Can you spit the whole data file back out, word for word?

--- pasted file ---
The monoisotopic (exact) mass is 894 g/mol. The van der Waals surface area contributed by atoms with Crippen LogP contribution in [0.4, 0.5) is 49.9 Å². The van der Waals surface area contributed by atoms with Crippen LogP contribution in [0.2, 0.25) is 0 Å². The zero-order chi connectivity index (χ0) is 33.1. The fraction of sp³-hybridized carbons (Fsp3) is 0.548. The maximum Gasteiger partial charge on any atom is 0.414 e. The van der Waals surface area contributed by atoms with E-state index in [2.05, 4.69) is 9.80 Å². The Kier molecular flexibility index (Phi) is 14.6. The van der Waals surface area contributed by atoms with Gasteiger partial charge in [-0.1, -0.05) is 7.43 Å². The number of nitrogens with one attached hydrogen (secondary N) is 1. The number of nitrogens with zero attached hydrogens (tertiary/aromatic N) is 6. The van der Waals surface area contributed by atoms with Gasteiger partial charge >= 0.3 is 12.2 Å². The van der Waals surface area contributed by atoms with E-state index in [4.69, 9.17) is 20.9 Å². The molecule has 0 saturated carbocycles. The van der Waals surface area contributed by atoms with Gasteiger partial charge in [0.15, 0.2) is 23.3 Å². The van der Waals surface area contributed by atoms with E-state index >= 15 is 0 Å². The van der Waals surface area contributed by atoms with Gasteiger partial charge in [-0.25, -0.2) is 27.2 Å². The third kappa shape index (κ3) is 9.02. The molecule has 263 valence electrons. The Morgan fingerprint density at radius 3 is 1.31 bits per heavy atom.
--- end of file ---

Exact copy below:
The monoisotopic (exact) mass is 894 g/mol. The van der Waals surface area contributed by atoms with Crippen LogP contribution in [0.4, 0.5) is 49.9 Å². The van der Waals surface area contributed by atoms with Crippen LogP contribution in [0.2, 0.25) is 0 Å². The zero-order chi connectivity index (χ0) is 33.1. The fraction of sp³-hybridized carbons (Fsp3) is 0.548. The maximum Gasteiger partial charge on any atom is 0.414 e. The van der Waals surface area contributed by atoms with E-state index in [2.05, 4.69) is 9.80 Å². The Kier molecular flexibility index (Phi) is 14.6. The van der Waals surface area contributed by atoms with Gasteiger partial charge in [-0.1, -0.05) is 7.43 Å². The number of nitrogens with one attached hydrogen (secondary N) is 1. The number of nitrogens with zero attached hydrogens (tertiary/aromatic N) is 6. The van der Waals surface area contributed by atoms with Gasteiger partial charge >= 0.3 is 12.2 Å². The van der Waals surface area contributed by atoms with E-state index in [4.69, 9.17) is 20.9 Å². The molecule has 0 saturated carbocycles. The van der Waals surface area contributed by atoms with Gasteiger partial charge in [0.15, 0.2) is 23.3 Å². The van der Waals surface area contributed by atoms with E-state index >= 15 is 0 Å². The van der Waals surface area contributed by atoms with Gasteiger partial charge in [-0.25, -0.2) is 27.2 Å². The third kappa shape index (κ3) is 9.02. The molecule has 263 valence electrons. The Morgan fingerprint density at radius 3 is 1.31 bits per heavy atom.